Sadly, Andrea and I separated in 2009.  

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It gradually became clear several years ago that the severe cognitive decline which had previously seemed inevitable was not happening.  Instead of preparing for a good death under adverse circumstances, I was free to put a lot of time and energy into reflecting on heavy subjects  like death, aging, pain and money, into struggling with the demon of codependency and into working toward family healing.  I looked forward to again writing something significant.  I looked forward to resuming the quest for love.  

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For all my adult life I’ve had a love-hate relationship with religion. I long ago decided that a God who could have prevented the Holocaust but for some reason chose not to does not exist.  _When Bad Things Happen to Good People_ is right on that.  Nevertheless I find myself asking: Can religions be reformed to retain their emotional appeal while eschewing superstition, violence and tribalism? I’ve particularly asked this question of Judaism (my heritage), but I think that with other religions the issues are much the same.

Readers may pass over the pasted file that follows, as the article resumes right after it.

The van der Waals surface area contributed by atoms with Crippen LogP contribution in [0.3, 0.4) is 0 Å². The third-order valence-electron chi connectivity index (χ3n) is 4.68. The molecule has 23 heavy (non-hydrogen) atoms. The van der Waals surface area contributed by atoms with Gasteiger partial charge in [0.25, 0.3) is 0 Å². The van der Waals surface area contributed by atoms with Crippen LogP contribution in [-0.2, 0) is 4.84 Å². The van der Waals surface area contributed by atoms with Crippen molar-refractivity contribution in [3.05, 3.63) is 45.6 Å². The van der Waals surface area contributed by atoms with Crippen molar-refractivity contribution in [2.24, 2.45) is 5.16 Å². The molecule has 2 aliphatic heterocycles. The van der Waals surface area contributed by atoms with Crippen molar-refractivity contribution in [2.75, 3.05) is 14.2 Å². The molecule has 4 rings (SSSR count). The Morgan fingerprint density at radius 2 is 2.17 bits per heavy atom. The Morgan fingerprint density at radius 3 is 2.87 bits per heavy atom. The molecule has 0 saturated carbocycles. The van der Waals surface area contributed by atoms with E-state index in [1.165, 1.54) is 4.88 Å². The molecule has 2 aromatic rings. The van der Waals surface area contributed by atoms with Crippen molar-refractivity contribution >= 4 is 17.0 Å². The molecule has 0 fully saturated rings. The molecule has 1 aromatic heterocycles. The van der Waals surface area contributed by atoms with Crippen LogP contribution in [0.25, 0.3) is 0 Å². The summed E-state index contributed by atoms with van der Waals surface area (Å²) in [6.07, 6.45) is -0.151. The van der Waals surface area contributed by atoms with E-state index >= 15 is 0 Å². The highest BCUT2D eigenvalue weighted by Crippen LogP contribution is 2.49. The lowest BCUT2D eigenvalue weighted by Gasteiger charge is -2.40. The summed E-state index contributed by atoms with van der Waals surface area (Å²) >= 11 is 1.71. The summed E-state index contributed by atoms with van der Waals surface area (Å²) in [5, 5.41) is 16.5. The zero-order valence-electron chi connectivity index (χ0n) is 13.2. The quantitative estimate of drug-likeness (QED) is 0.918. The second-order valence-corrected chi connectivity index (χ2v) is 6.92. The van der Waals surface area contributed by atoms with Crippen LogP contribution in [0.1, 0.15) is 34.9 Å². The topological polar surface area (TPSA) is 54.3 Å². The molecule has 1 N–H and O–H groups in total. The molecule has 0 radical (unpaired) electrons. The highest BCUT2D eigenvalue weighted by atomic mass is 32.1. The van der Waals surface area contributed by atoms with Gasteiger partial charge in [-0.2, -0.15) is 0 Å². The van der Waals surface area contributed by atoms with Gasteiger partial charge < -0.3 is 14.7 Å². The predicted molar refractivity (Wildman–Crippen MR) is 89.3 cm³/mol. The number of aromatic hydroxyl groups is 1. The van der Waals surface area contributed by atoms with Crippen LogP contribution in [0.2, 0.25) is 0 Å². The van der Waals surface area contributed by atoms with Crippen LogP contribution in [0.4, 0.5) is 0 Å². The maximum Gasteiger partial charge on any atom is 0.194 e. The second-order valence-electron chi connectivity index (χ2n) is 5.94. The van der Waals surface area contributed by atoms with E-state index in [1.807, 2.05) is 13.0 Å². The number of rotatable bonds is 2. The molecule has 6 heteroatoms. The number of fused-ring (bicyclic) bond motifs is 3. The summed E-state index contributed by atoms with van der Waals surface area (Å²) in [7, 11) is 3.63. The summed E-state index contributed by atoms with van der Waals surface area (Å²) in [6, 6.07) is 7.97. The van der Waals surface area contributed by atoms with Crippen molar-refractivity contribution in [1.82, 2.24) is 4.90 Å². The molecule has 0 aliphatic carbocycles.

I like the spirituality in the 23rd psalm, the Priestly Blessing (Numbers 6), Ezekiel 18 and 34, Isaiah 53, Ruth 1.  I love the sentiment in the image of a compassionate God gathering the tears of the sufferer in a celestial flask and counting every one (Psalm 56).  I like the spirituality in  _Man's Search for Meaning_ despite its flaws.  I'm with Basho when he wrote: "I do not seek to follow in the footsteps of the men of old.  I seek what they sought."  

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For all my adult life I've pursued self-help, support groups and psychotherapy for healing and for self-knowledge.  These have very helpful with my addictions to smoking and to overeating, and with overcoming depression and mitigating shyness.  Two years ago I found in Marilyn Lundberg the best therapist ever.  I haven't had major mental health problems since I last recovered from depression in 2002 but continue to seek insight and growth.   Marilyn is close to me in age, and one of the themes of our work is creative aging – there we are inspired by this poem by D.H. Lawrence:

When the ripe fruit falls
its sweetness distills and trickles away into
the veins of the earth.